Well, here we are at the end of another year. When December comes around I find myself at my keyboard, asking myself the same questions, what did I do? What didn’t I do? Why not more? This year I received a piece of advice from artist Scott Christiansen. In response to my return to painting, he reminded me to enjoy the journey. Wise advice, especially for someone new again to the canvas. Without a doubt I’ll need to return to these words again and again—and not just for painting.
There have been many surprises—many twists and turns in 2023, none of which are represented here. Though it’s not exhaustive, I have found it useful to report on a few categories. I don’t believe anyone is reading this except for me, but there’s still value. It’s helpful to stop and think about the year and to record those things that are so easily forgotten in the next.
- I reworked the art section of this website to utilize Eleventy Image instead of Cloudinary. Last year I thought Cloudinary would make managing images easier and I wanted to have the ability to publish remotely. Publishing remotely, required stringing other services together like Zapier to make it work. When I stepped back and took a look at what I needed the complication just didn’t seem worth it.
- I also replaced all other images to do the same. I had a patched together approach to images in general.
- Images are no longer WebP, they are saved as AVIF and fall back to JPEG.
- Images use attributes
decoding="async"to instruct the browser to defer the loading of images that are off-screen and decode the image asynchronously to allow other content to be rendered before it completes.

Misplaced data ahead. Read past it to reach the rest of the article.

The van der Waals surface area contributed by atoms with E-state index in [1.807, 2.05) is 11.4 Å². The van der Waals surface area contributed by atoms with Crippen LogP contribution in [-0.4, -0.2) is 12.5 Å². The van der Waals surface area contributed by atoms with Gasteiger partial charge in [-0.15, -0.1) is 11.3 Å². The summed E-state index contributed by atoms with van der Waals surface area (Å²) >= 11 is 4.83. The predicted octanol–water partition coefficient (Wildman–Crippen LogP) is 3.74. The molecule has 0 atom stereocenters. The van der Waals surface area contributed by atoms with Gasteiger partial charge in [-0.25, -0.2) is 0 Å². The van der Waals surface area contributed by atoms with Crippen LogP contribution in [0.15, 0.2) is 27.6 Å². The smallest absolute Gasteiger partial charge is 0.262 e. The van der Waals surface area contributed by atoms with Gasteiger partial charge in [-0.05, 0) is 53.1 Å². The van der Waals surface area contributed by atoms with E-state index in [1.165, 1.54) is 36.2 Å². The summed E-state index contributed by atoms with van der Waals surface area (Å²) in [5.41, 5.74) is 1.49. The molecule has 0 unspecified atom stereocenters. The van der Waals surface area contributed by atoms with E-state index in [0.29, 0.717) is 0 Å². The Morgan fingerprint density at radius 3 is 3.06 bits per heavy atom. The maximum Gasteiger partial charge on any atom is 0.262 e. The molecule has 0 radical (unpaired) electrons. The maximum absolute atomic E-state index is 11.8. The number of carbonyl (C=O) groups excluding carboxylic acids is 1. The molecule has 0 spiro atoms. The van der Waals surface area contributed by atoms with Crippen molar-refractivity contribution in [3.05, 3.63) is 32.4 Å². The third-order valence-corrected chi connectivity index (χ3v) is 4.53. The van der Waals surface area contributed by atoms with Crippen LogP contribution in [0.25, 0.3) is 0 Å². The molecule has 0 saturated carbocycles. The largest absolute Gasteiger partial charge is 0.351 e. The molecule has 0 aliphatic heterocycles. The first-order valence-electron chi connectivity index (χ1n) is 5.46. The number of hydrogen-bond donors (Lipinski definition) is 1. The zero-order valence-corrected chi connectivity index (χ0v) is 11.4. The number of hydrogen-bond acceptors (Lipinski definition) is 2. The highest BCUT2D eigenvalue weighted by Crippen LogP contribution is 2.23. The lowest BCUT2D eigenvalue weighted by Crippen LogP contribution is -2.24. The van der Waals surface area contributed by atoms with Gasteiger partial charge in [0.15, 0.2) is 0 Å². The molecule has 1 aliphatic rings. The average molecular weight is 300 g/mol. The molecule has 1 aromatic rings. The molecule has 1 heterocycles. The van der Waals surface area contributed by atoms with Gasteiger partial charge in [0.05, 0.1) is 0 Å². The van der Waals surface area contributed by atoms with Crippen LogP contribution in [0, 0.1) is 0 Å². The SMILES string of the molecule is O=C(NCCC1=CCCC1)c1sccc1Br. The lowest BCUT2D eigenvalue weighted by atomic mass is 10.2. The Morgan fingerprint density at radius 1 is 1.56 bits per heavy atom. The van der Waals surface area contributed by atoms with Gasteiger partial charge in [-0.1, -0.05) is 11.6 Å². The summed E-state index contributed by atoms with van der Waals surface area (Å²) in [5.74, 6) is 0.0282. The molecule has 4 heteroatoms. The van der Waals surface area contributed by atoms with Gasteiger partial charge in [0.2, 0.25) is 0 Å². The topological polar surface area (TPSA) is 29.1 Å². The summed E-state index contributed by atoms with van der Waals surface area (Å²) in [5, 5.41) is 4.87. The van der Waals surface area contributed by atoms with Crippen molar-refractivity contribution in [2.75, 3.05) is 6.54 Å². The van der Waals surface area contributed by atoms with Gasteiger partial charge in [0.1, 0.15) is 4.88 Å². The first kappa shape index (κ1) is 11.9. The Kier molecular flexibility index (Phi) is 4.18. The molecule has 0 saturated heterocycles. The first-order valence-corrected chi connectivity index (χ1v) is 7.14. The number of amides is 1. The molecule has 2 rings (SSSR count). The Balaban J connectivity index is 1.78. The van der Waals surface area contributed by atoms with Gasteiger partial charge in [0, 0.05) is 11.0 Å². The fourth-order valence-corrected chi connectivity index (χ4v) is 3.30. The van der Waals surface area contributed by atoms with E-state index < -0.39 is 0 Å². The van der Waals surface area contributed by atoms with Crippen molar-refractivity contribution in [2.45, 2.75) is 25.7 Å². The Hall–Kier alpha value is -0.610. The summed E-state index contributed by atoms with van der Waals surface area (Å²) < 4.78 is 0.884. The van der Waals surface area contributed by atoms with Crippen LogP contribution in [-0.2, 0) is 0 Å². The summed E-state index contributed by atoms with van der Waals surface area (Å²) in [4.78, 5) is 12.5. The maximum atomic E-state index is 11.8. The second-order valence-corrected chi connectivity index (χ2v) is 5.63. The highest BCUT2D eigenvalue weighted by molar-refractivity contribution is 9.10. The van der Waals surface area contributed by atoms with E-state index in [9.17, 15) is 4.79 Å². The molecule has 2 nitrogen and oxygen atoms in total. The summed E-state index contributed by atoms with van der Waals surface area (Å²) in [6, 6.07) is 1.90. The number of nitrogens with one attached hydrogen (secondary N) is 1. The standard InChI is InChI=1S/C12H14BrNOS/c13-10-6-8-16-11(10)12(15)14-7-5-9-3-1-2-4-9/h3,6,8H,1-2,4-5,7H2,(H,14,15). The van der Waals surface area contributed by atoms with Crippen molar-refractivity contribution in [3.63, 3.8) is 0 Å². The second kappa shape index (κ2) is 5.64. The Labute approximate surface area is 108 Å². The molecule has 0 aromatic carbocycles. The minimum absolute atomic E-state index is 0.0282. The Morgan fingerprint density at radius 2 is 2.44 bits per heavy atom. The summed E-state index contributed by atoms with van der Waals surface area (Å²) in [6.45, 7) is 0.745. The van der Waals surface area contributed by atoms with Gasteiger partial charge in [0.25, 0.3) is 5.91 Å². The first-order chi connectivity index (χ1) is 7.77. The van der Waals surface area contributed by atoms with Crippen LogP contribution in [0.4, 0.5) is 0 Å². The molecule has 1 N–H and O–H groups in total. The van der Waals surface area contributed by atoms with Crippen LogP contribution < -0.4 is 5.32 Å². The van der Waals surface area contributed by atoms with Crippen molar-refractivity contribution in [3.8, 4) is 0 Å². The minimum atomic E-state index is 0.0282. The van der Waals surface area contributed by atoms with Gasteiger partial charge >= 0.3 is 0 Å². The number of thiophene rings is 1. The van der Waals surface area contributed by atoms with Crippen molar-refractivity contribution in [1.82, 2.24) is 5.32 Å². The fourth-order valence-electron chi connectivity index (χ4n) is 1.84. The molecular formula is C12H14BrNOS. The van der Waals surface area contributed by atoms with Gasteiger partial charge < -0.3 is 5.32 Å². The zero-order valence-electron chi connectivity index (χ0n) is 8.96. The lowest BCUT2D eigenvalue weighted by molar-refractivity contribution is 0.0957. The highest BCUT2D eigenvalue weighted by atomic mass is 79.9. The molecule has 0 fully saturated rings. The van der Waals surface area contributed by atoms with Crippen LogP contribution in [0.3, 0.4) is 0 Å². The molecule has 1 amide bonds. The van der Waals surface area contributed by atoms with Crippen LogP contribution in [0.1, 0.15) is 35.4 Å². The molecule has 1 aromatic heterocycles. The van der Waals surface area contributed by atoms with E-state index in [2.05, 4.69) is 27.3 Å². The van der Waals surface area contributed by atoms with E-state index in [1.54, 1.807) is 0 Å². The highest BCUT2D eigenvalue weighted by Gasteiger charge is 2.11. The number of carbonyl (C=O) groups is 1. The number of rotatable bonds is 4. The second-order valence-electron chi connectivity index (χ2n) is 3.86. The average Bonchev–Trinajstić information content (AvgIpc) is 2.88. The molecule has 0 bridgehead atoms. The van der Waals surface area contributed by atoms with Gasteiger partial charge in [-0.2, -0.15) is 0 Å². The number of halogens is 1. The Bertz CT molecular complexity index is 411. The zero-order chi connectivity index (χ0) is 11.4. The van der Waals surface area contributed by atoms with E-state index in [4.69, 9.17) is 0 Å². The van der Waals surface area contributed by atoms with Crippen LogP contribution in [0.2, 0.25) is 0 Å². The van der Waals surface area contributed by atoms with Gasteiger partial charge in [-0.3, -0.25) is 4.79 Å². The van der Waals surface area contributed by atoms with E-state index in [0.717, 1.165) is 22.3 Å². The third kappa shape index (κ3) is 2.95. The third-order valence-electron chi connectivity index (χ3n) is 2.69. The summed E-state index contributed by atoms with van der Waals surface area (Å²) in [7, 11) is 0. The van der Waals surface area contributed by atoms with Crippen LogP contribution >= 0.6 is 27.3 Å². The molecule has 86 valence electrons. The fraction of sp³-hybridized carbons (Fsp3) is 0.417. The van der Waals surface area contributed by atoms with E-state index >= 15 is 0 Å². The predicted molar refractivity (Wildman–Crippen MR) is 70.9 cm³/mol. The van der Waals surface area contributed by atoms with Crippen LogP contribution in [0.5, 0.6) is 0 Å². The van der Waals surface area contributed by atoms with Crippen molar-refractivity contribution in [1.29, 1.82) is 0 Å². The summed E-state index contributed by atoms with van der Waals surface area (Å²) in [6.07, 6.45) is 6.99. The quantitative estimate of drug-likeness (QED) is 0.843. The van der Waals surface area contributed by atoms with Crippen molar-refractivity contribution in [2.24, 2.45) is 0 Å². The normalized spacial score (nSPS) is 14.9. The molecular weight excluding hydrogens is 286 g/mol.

- Improved from 87th to 42nd on the Eleventy Leaderboards (out of 918). Presumably processing images with Eleventy Image was the biggest help.
- For the last year and a half I have been working feverishly to upgrade front-end architecture and component library. I’m beginning to see some of the fruits of that labor. It’s exciting to see clients begin to experience that work and development teams gain efficiency.
- A few years ago I began work on a system of CSS custom properties to define common rules: color, size, etc. There was a difficult pushback from leadership, but I persisted. I’m proud to say that foresight and planning, though not popular at the time, has paid dividends in the effort to bring uniformity to once disparate applications and web components.
- There is much more to do but without these underlying atomic systems the work would not have happened at the pace it did.
- I completed an oil painting this year, the first in 19 or 20 years. It felt like a new start so I wrote about it.
- I updated my oil painting setup. I found a French easel, used as a display model on clearance for $38. I’ve had two paintings on it this year.
- I’ve experimented with watercolors and gouache a bit this year. The idea was this medium would allow me to practice more regularly. It has not been the case.
- Running has taken a backseat this year. I’ve had less time during the day to make this happen. I need to make it a priority again, I find myself eating my lunch at my desk every day. It would do me well to get out—even for a walk.
- I ran fewer and fewer miles as the year went on. From 50.4 miles in January to 3 miles in November. I ran 709 miles in 2022 but only 247 miles in 2023.
- I launched a website based on a very silly comic I created 18 years ago, called the Galactic Guppy.
- I read a handful of books this year in the public domain, including books by William Blake, Fergus Hume, Maurice Sterne, and Rudyard Kipling. The two that stand out, however, were The Practice and Science of Drawing by Harold Speed and American Indian Stories by Zitkála-Šá. Each is quite different from the other, but I’ve found myself thinking about them throughout the year.
- I’ve had a book in my possession for 20 years, given to me by my design professor. This year I finally read it. Cook Book: Gertrude Stein, William Cook and Le Corbusier by Roy R. Behrens was an interesting and fun read.
- My last haircut was February 24th.